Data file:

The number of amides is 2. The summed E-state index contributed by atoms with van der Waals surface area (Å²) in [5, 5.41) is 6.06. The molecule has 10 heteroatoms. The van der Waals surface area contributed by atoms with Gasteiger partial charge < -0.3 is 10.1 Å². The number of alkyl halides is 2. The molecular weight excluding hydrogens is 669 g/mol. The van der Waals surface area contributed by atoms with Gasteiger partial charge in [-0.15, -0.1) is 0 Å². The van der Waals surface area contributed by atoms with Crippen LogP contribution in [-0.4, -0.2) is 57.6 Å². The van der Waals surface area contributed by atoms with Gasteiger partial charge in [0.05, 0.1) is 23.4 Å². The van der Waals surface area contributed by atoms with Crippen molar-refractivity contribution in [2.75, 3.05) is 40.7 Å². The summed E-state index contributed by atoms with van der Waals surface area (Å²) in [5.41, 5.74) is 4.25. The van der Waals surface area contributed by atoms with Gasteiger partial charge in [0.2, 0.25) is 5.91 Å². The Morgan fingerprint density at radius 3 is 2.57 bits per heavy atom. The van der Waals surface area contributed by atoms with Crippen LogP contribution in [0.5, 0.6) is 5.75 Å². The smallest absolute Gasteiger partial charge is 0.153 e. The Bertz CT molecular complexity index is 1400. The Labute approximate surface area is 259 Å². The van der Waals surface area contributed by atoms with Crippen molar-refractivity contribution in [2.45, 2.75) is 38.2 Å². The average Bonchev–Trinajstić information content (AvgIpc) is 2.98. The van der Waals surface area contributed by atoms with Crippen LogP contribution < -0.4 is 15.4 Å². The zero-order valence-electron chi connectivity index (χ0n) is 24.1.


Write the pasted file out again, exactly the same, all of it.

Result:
The number of amides is 2. The summed E-state index contributed by atoms with van der Waals surface area (Å²) in [5, 5.41) is 6.06. The molecule has 10 heteroatoms. The van der Waals surface area contributed by atoms with Gasteiger partial charge < -0.3 is 10.1 Å². The number of alkyl halides is 2. The molecular weight excluding hydrogens is 669 g/mol. The van der Waals surface area contributed by atoms with Gasteiger partial charge in [-0.15, -0.1) is 0 Å². The van der Waals surface area contributed by atoms with Crippen LogP contribution in [-0.4, -0.2) is 57.6 Å². The van der Waals surface area contributed by atoms with Gasteiger partial charge in [0.05, 0.1) is 23.4 Å². The van der Waals surface area contributed by atoms with Crippen molar-refractivity contribution in [2.75, 3.05) is 40.7 Å². The summed E-state index contributed by atoms with van der Waals surface area (Å²) in [5.41, 5.74) is 4.25. The van der Waals surface area contributed by atoms with Gasteiger partial charge in [0.2, 0.25) is 5.91 Å². The Morgan fingerprint density at radius 3 is 2.57 bits per heavy atom. The van der Waals surface area contributed by atoms with Crippen LogP contribution in [0.5, 0.6) is 5.75 Å². The smallest absolute Gasteiger partial charge is 0.153 e. The Bertz CT molecular complexity index is 1400. The Labute approximate surface area is 259 Å². The van der Waals surface area contributed by atoms with Crippen molar-refractivity contribution in [2.45, 2.75) is 38.2 Å². The average Bonchev–Trinajstić information content (AvgIpc) is 2.98. The van der Waals surface area contributed by atoms with Crippen LogP contribution < -0.4 is 15.4 Å². The zero-order valence-electron chi connectivity index (χ0n) is 24.1.